The ambassadors not only involved the young men from the communities, but also the traditional leaders became the chief ambassadors and they also changed some of their practices which used to supress women.
Chief Pomo said: “Many times women would come to report cases of physical and sexual abuse from their husbands, but our norm was that for a person to bring his or her issue to the chief, a token was first supposed to be paid. As we discussed more of these issues we then asked ourselves why do we expect this vulnerable woman to pay a fee to the chief. She is being abused, sometimes denied any form financial assistance by the husband, and we realised we are punishing the women more and more instead of helping her. And those practices have since stopped.”
The traditional leaders have not only changed their way of operation in that regard but have also created stronger synergies and working relations with the police. Chief Pomo noted that they are now taking it as a duty to help women who are abused to report the cases of abuse to the police. Reports from the anti-GBV ambassadors show that over 150 women had been assisted to get legal assistance from the police in the period from January 2014 to October 2016 in the three programme’s target districts, Beitbridge, Rusape and Bindura.
The District Development Officer for Beitbridge in the Ministry of Women Affairs, Gender and Community Development, Mr Vusumuzi Siduli noted that the involvement of men in the drive to eliminate all forms of violence against women and girls has been well received in the area and has traceable results that have mostly benefited vulnerable women and girls.
One of the anti-GBV ambassadors, Mr Sangster Kudakwashe said one of their key focuses is to address challenges of young girls engaging in sex work.
“As men we are quick to judge the girl child that she is loose, immoral and all kinds of words, but no other men is there to question why fathers are neglecting their families, resulting in some of these girls going opting for sex work as a source of livelihood,” said Mr Kudakwashe.
An activist, Mr Daniel Ngilishi said that they are also engaging the men both residents of Beitbridge and those in transit, encouraging them to desist from exploiting these young sex workers with their key message being “How would you feel if it was your daughter”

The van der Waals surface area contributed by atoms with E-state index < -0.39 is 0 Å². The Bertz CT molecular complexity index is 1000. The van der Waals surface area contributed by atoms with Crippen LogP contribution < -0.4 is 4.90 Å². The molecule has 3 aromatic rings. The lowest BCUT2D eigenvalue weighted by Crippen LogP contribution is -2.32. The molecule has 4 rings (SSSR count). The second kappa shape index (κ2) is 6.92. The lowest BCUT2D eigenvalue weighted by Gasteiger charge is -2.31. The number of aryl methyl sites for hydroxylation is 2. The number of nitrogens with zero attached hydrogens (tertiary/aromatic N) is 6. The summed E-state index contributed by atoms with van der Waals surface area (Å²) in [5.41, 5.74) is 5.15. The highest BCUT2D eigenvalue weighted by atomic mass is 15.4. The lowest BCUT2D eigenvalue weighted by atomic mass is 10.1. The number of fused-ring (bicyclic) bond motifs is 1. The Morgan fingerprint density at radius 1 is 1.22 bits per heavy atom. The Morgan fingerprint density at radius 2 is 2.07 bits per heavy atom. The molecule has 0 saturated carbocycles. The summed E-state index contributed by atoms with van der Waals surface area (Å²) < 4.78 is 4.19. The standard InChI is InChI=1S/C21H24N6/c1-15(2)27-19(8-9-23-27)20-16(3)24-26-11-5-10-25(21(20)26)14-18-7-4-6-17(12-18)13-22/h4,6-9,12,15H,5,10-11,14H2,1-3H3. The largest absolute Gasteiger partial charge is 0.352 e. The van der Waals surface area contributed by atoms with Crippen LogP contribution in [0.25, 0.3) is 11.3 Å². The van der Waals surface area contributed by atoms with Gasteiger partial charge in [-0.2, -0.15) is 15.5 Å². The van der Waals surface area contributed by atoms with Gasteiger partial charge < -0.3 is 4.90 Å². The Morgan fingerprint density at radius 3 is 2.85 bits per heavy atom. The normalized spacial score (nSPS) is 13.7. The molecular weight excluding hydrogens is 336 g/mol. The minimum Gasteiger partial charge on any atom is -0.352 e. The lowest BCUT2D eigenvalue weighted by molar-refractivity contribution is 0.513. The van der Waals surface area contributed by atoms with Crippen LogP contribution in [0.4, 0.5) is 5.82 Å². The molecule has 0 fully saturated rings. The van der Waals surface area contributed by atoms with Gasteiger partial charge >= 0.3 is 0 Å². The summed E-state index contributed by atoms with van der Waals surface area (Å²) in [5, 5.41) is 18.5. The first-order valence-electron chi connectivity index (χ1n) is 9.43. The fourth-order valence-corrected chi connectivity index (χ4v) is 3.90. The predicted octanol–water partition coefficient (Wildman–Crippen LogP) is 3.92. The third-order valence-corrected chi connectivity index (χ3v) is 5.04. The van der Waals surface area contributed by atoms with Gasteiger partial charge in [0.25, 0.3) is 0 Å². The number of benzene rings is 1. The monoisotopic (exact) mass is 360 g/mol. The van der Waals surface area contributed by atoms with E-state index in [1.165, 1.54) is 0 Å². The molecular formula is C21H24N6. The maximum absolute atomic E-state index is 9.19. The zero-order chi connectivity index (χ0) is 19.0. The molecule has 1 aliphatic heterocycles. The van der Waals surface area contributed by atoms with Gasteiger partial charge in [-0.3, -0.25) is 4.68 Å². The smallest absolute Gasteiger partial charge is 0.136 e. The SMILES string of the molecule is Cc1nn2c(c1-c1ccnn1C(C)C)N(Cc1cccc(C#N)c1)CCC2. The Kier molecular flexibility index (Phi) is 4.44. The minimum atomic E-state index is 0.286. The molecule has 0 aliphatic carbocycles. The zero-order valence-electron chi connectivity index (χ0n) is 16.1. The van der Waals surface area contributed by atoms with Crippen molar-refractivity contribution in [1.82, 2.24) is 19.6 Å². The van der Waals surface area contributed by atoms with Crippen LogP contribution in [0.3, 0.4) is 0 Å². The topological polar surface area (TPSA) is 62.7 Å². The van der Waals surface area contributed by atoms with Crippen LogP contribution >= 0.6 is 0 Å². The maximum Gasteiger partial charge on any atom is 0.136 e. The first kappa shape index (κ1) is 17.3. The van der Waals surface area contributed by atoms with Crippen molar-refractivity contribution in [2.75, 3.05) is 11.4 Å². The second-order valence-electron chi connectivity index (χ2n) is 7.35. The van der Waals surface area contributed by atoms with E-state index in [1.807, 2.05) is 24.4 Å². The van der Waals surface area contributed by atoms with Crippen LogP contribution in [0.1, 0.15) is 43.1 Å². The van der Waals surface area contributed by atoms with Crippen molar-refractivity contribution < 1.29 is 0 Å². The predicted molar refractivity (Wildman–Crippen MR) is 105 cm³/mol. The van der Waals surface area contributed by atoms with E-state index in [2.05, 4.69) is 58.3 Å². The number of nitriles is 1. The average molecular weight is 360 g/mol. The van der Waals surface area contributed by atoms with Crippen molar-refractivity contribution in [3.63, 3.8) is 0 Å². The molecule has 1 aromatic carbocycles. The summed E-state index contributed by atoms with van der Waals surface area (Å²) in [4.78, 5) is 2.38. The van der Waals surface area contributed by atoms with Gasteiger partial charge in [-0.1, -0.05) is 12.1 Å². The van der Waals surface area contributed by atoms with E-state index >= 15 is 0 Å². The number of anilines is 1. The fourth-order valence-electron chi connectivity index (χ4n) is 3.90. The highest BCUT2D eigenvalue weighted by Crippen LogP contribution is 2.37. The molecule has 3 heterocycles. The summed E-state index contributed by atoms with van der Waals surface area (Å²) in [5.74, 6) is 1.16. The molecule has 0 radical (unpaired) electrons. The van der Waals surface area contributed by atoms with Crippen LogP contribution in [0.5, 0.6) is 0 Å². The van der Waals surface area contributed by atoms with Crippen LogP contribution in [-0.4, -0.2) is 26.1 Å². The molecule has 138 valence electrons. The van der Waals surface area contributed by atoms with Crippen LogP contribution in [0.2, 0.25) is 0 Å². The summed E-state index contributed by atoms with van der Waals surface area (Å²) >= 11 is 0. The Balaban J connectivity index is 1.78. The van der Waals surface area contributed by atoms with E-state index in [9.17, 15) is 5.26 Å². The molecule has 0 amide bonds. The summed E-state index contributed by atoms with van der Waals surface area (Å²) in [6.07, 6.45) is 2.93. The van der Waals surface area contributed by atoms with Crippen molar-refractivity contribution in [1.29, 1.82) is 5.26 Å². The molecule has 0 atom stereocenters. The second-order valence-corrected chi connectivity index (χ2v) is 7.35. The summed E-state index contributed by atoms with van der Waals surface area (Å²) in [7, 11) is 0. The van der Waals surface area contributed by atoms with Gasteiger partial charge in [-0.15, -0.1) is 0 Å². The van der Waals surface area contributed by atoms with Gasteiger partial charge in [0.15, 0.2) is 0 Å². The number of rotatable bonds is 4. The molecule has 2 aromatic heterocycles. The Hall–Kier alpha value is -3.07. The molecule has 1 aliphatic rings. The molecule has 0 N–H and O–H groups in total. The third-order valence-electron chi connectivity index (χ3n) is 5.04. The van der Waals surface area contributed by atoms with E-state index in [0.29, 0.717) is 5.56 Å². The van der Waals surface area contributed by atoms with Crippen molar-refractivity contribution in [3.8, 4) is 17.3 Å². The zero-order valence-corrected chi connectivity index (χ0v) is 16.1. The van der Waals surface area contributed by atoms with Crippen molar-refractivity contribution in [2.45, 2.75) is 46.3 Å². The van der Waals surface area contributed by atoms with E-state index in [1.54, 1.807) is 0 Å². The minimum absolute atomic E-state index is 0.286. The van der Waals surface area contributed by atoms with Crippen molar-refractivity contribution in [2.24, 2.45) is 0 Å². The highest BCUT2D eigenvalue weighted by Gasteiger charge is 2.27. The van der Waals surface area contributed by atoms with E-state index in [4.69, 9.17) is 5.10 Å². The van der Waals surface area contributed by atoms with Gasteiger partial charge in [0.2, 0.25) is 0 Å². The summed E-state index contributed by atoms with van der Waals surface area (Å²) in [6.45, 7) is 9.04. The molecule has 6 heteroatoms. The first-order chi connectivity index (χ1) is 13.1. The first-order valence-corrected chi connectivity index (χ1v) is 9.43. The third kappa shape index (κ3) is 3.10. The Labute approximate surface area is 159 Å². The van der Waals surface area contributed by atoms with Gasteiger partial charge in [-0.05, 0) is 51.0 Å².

Beitbridge is border town that lies in a province (Matabeleland South) with the highest HIV prevalence at 21 percent which is close to two times the national average which stands at 14 percent. Gender based violence is also very rife in the province and the ambassadors have impacted the lives of many women, men and families.
Mrs Piwayi Murenjekwa (32) noted that her husband is now more responsible to his family from the day he took part in the Men to Men talks that were being spearheaded by the ambassadors. She noted that for the six years they have been married, her husband used to neglect her and when she tried to talk to him, he would beat her up.
“I had given up on talking to him. He would not listen and would violently respond by beating me up or not coming home for more than a week if I challenge him. I was shocked the other day when he came home, telling me how he met these young men (ambassadors) and the discussions they had. I am happy he is now a changed man,” said Mrs Murenjekwa.
Another young woman, Mrs Chiedza Mbangure (26) highlighted that her husband now treats her with respect and love and family unity has sparked progress and peace in her marriage.
The ambassadors did not only engage men in encouraging them to stop abusing their wives but also conducted dialogues that provided linkages with economic development of the area and the girl child support. Men in Beitbridge and Bindura reported that they now support and understand the value and need for the education of the girl child.
A 19 year old girl in Bindura is now doing a poultry project with support from her guardians, as part of her efforts to raise school fees for her to start college in 2017.
“I really want to thank this programme. Now I will pursue my dream of becoming an electric engineer. My parents, did not to approve of me going to college. Instead they said I should get married and be a family woman. But after the ambassadors talked to them, it’s a different story,” she said
Mr Sendisa Ndlovu, the Saywhat programmes manager highlighted that the strategy of involving men as the change agents transformed systems and practices and changed the mind-sets of men, their beliefs and perceptions noting that with resources permitting, the programme will be scaled up to cover directly, more districts and provinces in the country and beyond. With male involvement, Mrs Musoro is happy again and she now enjoys the fruits of her marriage, living in peace and love with her husband and kids. It is the first step to build stronger communities and bring sustainable solutions to community problems.
Jephiter Tsamwi is a writer based in Harare. He can be contacted on firstname.lastname@example.org